Tim: Listeners, please repeat after me, 안녕
[pause for a sec]
Debbie: Next we have,
Tim: 만나서 반가워.
Debbie: Meaning “Nice to meet you.” So 만나서 반갑습니다 becomes…
Tim: 만. 나. 서. 반. 가. 워 – 만나서 반가워. Please repeat after me, 만나서 반가워.
[pause for three sec]
Debbie: Last we have…
Tim: 난 팀이야.
Debbie: Meaning “I am Tim.” I see… 나는 팀 입니다 becomes 난 팀 이야.
Tim: Yes! 난 “I” is a shortened form of 나는.
Debbie: 이야 “am” is a shortened form of 입니다?
Tim: Yes! Therefore, with my name “I am Tim” is 난 팀 이야. How about you, Debbie?
Debbie: “I am Debbie” is 난 데비 (이)야. Okay, listeners….This time, let’s review all six phrases. I will say the English and Tim will say both “formal” and “informal” Korean for each one. Here we go, (강조하며) “Hello”
Tim: Formal, 안녕하세요, Informal, 안녕.
Debbie: “Nice to meet you”
Tim: Formal, 만나서 반갑습니다, Informal, 만나서 반가워.
Debbie: “I am Tim".
Tim: Formal, 저는 팀 입니다, Informal, 난 팀 이야.
Debbie: Great! That's all six of them! Well, that’s all for today’s boot camp!
Tim: How did your first Korean boot camp lesson go?
Debbie: I hope we didn’t push you too much and I hope that you guys had a lot of fun with us.
Tim: I am sure they did!
Debbie: Thanks for listening and join us next time as we learn more about the basics!
Tim: 그럼 다음 시간에 만나요. Bye everyone!
Debbie: See you next time.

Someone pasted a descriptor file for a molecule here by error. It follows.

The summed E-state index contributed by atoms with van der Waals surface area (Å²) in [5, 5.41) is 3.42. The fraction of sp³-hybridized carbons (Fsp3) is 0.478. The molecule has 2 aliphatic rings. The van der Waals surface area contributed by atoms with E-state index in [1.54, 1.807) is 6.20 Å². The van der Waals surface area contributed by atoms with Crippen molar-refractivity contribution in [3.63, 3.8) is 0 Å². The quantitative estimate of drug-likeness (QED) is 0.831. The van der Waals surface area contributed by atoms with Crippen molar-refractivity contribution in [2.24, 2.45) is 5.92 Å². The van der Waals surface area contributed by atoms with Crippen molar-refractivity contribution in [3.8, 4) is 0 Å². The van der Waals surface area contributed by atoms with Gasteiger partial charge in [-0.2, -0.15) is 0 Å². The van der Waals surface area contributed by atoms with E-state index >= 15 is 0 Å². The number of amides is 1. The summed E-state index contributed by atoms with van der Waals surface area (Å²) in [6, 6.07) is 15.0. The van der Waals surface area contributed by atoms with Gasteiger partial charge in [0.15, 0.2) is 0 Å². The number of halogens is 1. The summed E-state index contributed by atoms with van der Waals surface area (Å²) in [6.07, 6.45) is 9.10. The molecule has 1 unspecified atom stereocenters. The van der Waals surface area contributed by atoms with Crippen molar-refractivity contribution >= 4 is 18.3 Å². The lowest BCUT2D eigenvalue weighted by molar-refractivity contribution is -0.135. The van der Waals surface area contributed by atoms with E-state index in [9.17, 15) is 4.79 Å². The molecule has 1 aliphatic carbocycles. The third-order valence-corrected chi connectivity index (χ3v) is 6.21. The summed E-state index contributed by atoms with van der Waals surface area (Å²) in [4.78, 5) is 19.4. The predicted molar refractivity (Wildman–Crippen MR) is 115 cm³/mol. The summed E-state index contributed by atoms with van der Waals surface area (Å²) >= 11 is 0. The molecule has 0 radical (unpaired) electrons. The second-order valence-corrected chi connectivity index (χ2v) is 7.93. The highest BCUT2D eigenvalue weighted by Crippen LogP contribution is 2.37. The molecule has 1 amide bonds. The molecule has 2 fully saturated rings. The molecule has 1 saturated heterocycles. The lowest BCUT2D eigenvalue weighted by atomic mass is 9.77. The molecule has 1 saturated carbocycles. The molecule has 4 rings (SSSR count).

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KoreanClass101.com
Monday at 6:30 pm
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Question, if two adults who are acquaintances already know each other and are meeting in an informal setting, why would they say "nice to meet you"? If they already know each other, do they still have to say this?

KoreanClass101.com
Friday at 4:09 am
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Hi Faith,


Thanks for posting.

'반가워요' is an informal formal (not the utmost polite way of saying 'nice to meet you' but still, polite) way of saying 'nice to meet you'.


Cheers,

Lyn

Team KoreanClass101.com

Faith
Tuesday at 5:22 pm
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And if you put bangawoyo is it a formal or is that correct?

KoreanClass101.com
Wednesday at 9:18 am
Your comment is awaiting moderation.

Hihi Camillia,


Thanks for commenting. You did a good job! Just remember that 'imnida' cannot be used alone and needs to be attached to the preceding word (in this case, your name).


Cheers,

Lyn

Team KoreanClass101.com

Camillia
Tuesday at 8:46 am